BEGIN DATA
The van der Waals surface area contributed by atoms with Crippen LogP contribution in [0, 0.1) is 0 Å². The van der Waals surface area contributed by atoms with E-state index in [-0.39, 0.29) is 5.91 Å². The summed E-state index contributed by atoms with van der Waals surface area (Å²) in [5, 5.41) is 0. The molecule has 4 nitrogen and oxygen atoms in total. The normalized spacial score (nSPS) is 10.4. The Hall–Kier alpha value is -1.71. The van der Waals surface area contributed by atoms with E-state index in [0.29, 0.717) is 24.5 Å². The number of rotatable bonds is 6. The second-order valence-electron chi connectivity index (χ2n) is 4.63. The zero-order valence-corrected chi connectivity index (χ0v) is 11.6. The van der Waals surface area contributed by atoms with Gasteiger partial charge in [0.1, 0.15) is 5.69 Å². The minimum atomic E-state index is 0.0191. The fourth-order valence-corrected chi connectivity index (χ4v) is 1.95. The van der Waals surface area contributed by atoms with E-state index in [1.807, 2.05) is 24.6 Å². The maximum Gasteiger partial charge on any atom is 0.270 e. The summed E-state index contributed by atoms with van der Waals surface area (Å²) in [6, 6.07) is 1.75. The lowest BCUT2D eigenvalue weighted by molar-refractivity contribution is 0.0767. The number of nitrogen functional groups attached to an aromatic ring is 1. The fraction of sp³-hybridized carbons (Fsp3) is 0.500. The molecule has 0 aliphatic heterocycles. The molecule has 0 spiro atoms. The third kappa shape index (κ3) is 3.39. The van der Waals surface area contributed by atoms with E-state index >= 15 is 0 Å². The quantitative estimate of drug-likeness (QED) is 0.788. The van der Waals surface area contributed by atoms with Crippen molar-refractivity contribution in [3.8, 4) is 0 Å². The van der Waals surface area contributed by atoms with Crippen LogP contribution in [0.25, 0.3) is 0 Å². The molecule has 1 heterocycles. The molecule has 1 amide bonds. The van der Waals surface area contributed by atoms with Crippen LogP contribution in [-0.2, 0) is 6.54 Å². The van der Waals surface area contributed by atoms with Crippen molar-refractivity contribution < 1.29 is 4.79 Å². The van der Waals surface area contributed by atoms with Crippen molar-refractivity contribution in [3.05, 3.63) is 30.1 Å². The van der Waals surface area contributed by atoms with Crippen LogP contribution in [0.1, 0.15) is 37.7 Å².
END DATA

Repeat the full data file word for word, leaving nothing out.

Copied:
The van der Waals surface area contributed by atoms with Crippen LogP contribution in [0, 0.1) is 0 Å². The van der Waals surface area contributed by atoms with E-state index in [-0.39, 0.29) is 5.91 Å². The summed E-state index contributed by atoms with van der Waals surface area (Å²) in [5, 5.41) is 0. The molecule has 4 nitrogen and oxygen atoms in total. The normalized spacial score (nSPS) is 10.4. The Hall–Kier alpha value is -1.71. The van der Waals surface area contributed by atoms with E-state index in [0.29, 0.717) is 24.5 Å². The number of rotatable bonds is 6. The second-order valence-electron chi connectivity index (χ2n) is 4.63. The zero-order valence-corrected chi connectivity index (χ0v) is 11.6. The van der Waals surface area contributed by atoms with Gasteiger partial charge in [0.1, 0.15) is 5.69 Å². The minimum atomic E-state index is 0.0191. The fourth-order valence-corrected chi connectivity index (χ4v) is 1.95. The van der Waals surface area contributed by atoms with E-state index in [1.807, 2.05) is 24.6 Å². The maximum Gasteiger partial charge on any atom is 0.270 e. The summed E-state index contributed by atoms with van der Waals surface area (Å²) in [6, 6.07) is 1.75. The lowest BCUT2D eigenvalue weighted by molar-refractivity contribution is 0.0767. The number of nitrogen functional groups attached to an aromatic ring is 1. The fraction of sp³-hybridized carbons (Fsp3) is 0.500. The molecule has 0 aliphatic heterocycles. The molecule has 0 spiro atoms. The third kappa shape index (κ3) is 3.39. The van der Waals surface area contributed by atoms with E-state index >= 15 is 0 Å². The quantitative estimate of drug-likeness (QED) is 0.788. The van der Waals surface area contributed by atoms with Crippen molar-refractivity contribution in [3.8, 4) is 0 Å². The van der Waals surface area contributed by atoms with Crippen LogP contribution in [0.25, 0.3) is 0 Å². The molecule has 1 heterocycles. The molecule has 1 amide bonds. The van der Waals surface area contributed by atoms with Crippen LogP contribution in [-0.2, 0) is 6.54 Å². The van der Waals surface area contributed by atoms with Crippen molar-refractivity contribution < 1.29 is 4.79 Å². The van der Waals surface area contributed by atoms with Crippen molar-refractivity contribution in [3.05, 3.63) is 30.1 Å². The van der Waals surface area contributed by atoms with Crippen LogP contribution in [0.1, 0.15) is 37.7 Å².